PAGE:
The old relations between the United States and Japan came to an end with the Treaty of Portsmouth. The Japanese public believed that they had won a great victory and that Russia would be enforced to pay the expenses of the war. Although victorious in the field, Japan was, in fact, on the verge of defeat. Witte understood the situation and Komura knew that a renewal of the war meant ultimate disaster for Japan. On the advice of President Roosevelt, an indemnity was waived and Komura returned to face a Tokio mob and inaugurate the foreign policy which has since been consistently followed. Its object is beyond question the domination of the Far East through the economic and political control of China and the consolidation of the yellow races under the leadership of Japan. To this everything has been subordinated.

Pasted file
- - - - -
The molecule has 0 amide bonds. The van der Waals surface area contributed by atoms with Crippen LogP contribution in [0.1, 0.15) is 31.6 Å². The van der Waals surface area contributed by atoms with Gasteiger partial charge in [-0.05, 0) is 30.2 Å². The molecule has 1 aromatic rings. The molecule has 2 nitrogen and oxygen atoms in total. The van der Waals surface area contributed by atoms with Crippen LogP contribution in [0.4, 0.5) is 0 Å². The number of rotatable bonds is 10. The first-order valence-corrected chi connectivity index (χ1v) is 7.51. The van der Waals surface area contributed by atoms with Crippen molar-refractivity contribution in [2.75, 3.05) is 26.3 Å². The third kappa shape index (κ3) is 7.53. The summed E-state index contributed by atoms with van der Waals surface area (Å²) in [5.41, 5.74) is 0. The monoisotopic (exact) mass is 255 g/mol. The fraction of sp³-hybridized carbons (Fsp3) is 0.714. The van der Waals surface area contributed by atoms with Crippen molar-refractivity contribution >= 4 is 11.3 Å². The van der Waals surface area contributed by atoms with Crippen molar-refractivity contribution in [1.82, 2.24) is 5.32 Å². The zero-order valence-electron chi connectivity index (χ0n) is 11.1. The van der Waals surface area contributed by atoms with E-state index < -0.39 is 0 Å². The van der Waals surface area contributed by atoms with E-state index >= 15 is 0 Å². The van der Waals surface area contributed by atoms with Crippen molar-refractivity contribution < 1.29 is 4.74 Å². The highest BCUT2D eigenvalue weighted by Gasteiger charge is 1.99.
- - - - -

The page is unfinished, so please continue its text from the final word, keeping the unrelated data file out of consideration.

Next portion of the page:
Mr. Millard makes it very clear that the United States has never had a definite policy in the East. Her influence has been negative rather than positive, and no one ever believed that she would back her protestations with force. However, her record is free from aggressive acts. She has joined with the other Powers in diplomatic pressure on China for equal treatment and commercial advantages. When the use of force became necessary, she always virtuously withdrew until the “outrage” was consummated and then coolly demanded her share of trade to the disgust of those who had borne the brunt of the battle.